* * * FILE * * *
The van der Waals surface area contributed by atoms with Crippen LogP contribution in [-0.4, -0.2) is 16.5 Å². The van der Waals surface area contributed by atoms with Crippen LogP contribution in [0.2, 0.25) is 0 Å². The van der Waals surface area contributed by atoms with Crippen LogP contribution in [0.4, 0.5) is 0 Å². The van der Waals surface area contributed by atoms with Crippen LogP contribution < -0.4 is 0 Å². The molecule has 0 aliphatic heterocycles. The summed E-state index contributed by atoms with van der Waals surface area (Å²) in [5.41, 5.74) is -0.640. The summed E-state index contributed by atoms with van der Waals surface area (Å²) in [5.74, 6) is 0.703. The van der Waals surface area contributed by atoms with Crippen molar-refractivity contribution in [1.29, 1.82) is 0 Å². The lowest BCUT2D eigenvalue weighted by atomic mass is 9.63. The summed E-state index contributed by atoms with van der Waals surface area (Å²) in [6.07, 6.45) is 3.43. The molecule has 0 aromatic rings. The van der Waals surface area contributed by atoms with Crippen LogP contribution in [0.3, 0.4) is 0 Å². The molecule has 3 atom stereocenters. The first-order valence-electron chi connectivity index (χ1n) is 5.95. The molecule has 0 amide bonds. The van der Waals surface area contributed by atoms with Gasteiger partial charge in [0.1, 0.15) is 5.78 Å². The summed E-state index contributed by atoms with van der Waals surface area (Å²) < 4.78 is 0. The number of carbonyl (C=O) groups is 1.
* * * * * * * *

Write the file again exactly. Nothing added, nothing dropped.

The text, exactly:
The van der Waals surface area contributed by atoms with Crippen LogP contribution in [-0.4, -0.2) is 16.5 Å². The van der Waals surface area contributed by atoms with Crippen LogP contribution in [0.2, 0.25) is 0 Å². The van der Waals surface area contributed by atoms with Crippen LogP contribution in [0.4, 0.5) is 0 Å². The van der Waals surface area contributed by atoms with Crippen LogP contribution < -0.4 is 0 Å². The molecule has 0 aliphatic heterocycles. The summed E-state index contributed by atoms with van der Waals surface area (Å²) in [5.41, 5.74) is -0.640. The summed E-state index contributed by atoms with van der Waals surface area (Å²) in [5.74, 6) is 0.703. The van der Waals surface area contributed by atoms with Crippen molar-refractivity contribution in [1.29, 1.82) is 0 Å². The lowest BCUT2D eigenvalue weighted by atomic mass is 9.63. The summed E-state index contributed by atoms with van der Waals surface area (Å²) in [6.07, 6.45) is 3.43. The molecule has 0 aromatic rings. The van der Waals surface area contributed by atoms with Crippen LogP contribution in [0.3, 0.4) is 0 Å². The molecule has 3 atom stereocenters. The first-order valence-electron chi connectivity index (χ1n) is 5.95. The molecule has 0 amide bonds. The van der Waals surface area contributed by atoms with Gasteiger partial charge in [0.1, 0.15) is 5.78 Å². The summed E-state index contributed by atoms with van der Waals surface area (Å²) < 4.78 is 0. The number of carbonyl (C=O) groups is 1.